The melancholy fact is that, as a result of a large number of hours' debate, the Secretary of State has no friends at all in the House. Not one speaker has come to his aid, except one one point. One member of the Conservative Party agreed with him about the school-leaving age. One member of the Liberal Party agreed with him about the school-leaving age. As I understood the hon. Member for Glasgow, Springburn (Mr. Buchanan), although I found it difficult to follow his speech, one member of the Labour Party agreed with him about the school-leaving age. Apart from that, no speech has been in favour of the Secretary of State. This is a matter of fact.
Two hon. Members who condemned him much more roundly than I propose to do—the hon. Members for Southampton, Test (Mr. R. C. Mitchell) and Epping (Mr. Newens), who has on the Order Paper a far more savage denunciation of the Government's cuts than we have—have sought to comfort themselves with the argument that this is a debate about the Government's general policy on education.
However, it is nothing of the kind. They sought to comfort themselves with the reflection that, if it were a debate condemning the postponement of the raising of the age for full-time compulsory education, they would either have abstained and thus been disciplined, or perhaps even voted in our Lobby; but that, as it was a general condemnation of Labour Party policy on education, they could not. However, that is not what the Motion says, and it is right to recall it to the memory of the House.
That this House regrets that the education service should have been subjected to cuts ….
It has been subjected to cuts, and the whole of the Motion relates to the cuts to which it has been subjected.
It says that it
… regrets that the education service should have been subjected to cuts which are educationally damaging ….
We have not heard a single speech which has not regretted that the cuts are educationally damaging, and that regret was shared by the right hon. Gentleman.
It regrets that the cuts should have been based on a false sense of priority. With three exceptions, one from the Conservative benches, one from the Liberal benches, and one from the back benches opposite, we have not heard a single speaker, except the right hon. Gentleman, who has not condemned them for springing from wrong priorities.
The third ground of criticism is that they are disproportionate to the cuts as a whole. Again, with the solitary exception of the right hon. Gentleman, who tried to "fudge" the argument by a reference to percentages which I shall explore presently, not a single speaker pretended that the educational cuts have borne a due proportion to the whole of the cuts to which public spending has been subjected.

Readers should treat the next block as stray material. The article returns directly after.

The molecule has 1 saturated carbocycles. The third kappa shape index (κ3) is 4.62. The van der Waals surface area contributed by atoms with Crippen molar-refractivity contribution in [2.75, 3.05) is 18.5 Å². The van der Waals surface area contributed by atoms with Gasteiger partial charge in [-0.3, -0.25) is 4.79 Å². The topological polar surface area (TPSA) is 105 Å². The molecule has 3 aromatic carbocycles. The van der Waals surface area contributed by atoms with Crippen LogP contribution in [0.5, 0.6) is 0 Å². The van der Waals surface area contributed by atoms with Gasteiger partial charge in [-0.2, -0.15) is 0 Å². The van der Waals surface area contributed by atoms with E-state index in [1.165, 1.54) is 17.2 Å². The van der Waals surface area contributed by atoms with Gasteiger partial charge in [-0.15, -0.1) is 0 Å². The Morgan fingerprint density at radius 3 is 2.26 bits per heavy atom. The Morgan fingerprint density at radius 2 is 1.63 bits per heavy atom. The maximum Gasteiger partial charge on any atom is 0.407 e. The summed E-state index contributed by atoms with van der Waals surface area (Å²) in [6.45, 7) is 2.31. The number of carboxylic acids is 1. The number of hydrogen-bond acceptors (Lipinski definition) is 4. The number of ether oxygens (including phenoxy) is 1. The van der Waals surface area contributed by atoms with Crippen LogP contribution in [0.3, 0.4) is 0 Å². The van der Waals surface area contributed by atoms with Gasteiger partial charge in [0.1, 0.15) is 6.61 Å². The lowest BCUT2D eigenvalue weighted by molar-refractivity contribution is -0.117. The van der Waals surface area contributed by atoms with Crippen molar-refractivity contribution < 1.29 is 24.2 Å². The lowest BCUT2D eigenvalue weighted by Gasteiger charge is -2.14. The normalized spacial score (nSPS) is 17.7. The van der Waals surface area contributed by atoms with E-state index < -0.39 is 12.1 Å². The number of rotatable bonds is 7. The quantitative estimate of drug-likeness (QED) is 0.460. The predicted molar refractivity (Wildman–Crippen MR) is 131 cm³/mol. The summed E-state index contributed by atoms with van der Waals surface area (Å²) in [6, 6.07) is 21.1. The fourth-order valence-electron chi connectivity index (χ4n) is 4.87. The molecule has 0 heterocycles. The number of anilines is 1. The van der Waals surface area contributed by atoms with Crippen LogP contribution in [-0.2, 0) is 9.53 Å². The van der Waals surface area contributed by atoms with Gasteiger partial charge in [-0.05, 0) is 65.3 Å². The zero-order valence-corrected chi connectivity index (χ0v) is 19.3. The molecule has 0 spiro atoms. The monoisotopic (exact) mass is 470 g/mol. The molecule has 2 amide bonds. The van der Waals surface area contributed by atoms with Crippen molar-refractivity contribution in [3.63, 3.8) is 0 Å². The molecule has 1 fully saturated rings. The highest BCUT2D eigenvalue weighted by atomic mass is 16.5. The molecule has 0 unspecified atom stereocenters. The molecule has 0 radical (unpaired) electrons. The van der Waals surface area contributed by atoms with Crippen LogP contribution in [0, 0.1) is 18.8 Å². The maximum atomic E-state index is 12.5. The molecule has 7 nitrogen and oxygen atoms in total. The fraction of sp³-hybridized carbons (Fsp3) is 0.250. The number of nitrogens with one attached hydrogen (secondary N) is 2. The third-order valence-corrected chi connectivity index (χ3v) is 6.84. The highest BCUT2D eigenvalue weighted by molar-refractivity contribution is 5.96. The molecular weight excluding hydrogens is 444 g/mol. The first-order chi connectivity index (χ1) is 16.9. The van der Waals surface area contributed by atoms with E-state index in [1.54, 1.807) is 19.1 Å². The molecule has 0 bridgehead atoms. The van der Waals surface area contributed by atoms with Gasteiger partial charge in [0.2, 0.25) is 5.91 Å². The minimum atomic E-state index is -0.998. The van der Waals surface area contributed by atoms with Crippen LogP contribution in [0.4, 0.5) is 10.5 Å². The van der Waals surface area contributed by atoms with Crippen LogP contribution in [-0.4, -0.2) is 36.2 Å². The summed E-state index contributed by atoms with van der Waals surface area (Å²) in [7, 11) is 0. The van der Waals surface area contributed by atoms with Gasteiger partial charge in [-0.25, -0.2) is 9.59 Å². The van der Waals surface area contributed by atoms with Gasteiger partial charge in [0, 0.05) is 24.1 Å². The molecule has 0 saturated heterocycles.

The only excuse, tentatively and rather shamefacedly put forward by the hon. Members for Epping and Southampton, Test, has been that they regard the Motion as a general attack on Labour Party educational policy, which is a view which bears no relation to the terms of the Motion.
As it is St. Valentine's Day, I pause in the explosion of raspberries which I propose to blow across the Floor of the House to say how pleasant it is to be sitting once more opposite the right hon. Member for Leeds, South-East (Miss Bacon). She and I have a tolerable working relationship in home affairs. It is a pleasant surprise to find that we are now moving ahead to the next logical phase, which is to discuss the education of children.
How I wish that I could think of something nice to say about the Secretary of State. I came into the House with the best of intentions and with a genuine sense of sympathy for the right hon. Gentleman. I knew that he had been through a great deal in past weeks, as he had in past years. I thought that I really must take hold of myself and think of something nice to say about him. It is not an easy task to be at the head of his Department. One is at the head of a body of enthusiasts to whom one has to preach the unwelcome gospel that, as important as education is, there are other factors in public policy as well. And they do not like to hear it.
They are highly articulate and very well organised into bodies of teachers and of local education authorities, with a very well publicised Press and a very powerful lobby, and the task of a Secretary of State is not an easy one, even when there is no financial crisis abroad.
We all know that, when there is a financial crisis abroad, each colleague around the Cabinet table is asked to make his contribution. There is a hideous conflict between loyalty to the Department and loyalty to the other members of the Cabinet, and they are perfectly genuine, real loyalties which have to be reconciled.
I came into the House with sympathy for the right hon. Gentleman, even though I had won my battles and he has lost his. But I am bound to say that my sympathy evaporated with the last words of his speech when he began to attack my right hon. Friend the Member for Birmingham, Handsworth (Sir E. Boyle) for hypocrisy in prosposing this Motion. He said that it was a hypocritical Motion. It is our Motion and I am with him in it, but my right hon. Friend drafted it. After 30 years' experience in Parliament, I must say that there is no hon, or right hon. Member in the House whose knowledge of education is deeper than that of my right hon. Friend, whose reputation in the world of education stands higher than that of my right hon. Friend, and whose every word reflects his sincerity more patently than that of my right hon. Friend.
Yet the right hon. Gentleman comes to this House with this shoddy attack upon him.